raging bulls

Ryan Malayter malayter at gmail.com
Wed Aug 8 14:20:23 UTC 2012

"Naslund, Steve" <SNaslund () medline com> wrote:
> It seems to me that all the markets have been doing this the wrong way.
> Would it now be more fair to use some kind of signed timestamp and
> process all transactions in the order that they originated?  Perhaps
> each trade could have a signed GPS tag with the absolute time on it. It
> would keep everyone's trades in order no matter how latent their
> connection to the market was.  All you would have to do is introduce a
> couple of seconds delay to account for the longest circuit and then take
> them in order.  They could certainly use less expensive connections and
> ensure that international traders get a fair shake.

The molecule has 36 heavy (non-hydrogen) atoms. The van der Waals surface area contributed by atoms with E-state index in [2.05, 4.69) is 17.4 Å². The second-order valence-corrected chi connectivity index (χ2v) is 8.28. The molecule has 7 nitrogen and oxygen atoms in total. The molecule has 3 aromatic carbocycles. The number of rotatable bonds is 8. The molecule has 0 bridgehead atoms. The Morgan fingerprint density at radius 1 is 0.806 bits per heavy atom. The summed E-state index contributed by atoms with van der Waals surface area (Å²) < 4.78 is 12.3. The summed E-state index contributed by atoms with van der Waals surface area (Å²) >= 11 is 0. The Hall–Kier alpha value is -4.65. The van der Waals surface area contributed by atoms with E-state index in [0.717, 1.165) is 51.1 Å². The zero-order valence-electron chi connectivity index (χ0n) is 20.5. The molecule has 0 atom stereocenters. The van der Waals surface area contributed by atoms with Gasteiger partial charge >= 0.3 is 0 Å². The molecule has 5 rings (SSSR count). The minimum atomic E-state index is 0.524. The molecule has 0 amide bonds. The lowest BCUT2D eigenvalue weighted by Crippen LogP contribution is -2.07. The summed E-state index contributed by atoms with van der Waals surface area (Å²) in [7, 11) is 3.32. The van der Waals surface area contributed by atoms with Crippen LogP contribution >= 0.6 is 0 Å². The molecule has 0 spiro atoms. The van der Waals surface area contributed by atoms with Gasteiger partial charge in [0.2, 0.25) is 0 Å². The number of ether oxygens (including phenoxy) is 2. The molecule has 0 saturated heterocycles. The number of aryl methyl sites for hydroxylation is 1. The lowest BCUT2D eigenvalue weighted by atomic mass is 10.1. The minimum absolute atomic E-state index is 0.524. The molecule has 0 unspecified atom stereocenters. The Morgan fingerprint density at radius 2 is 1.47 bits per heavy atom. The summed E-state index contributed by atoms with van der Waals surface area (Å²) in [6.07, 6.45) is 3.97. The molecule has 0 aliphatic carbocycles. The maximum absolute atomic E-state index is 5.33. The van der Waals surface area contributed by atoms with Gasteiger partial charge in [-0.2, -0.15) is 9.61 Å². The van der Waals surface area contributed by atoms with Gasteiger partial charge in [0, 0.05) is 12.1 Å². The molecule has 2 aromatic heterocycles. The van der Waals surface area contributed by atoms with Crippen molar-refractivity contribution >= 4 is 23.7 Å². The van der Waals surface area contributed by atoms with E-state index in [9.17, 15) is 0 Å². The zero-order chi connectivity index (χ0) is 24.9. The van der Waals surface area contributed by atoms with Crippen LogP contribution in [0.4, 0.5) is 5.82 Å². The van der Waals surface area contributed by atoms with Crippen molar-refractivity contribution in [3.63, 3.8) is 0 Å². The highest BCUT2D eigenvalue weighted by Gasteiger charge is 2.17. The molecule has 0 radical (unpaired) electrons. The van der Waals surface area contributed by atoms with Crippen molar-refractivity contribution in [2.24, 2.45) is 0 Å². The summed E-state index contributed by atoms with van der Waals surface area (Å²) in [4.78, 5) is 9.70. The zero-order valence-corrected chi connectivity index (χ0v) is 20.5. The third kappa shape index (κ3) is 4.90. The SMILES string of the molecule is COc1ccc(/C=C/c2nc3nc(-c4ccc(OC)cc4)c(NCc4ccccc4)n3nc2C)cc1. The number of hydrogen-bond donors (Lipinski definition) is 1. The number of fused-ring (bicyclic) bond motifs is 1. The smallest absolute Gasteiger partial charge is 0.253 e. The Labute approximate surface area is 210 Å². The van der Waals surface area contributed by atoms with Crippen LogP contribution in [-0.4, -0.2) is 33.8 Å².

I can't see any incentive for any *influential* party involved (the
big firms or the exchanges) to make the process "fair". The exchange
gets more money for low-latency network access and expensive
co-location. The moneyed firms with HFT capability of course do not
want anyone else to have their advantage. Even governments don't want
long-distance traders to have "fair" access, as that reduces the
advantage of local tax-paying firms, thereby reducing tax revenue,
jobs, etc.

HFT is not just a US phenomenon; all major exchanges have basically
the same sort of phenomenon. So UK-based trading firms with HFT setups
very close to the FTSE exchanges have advantage over US-based firms
that don't have HFT setups in London.

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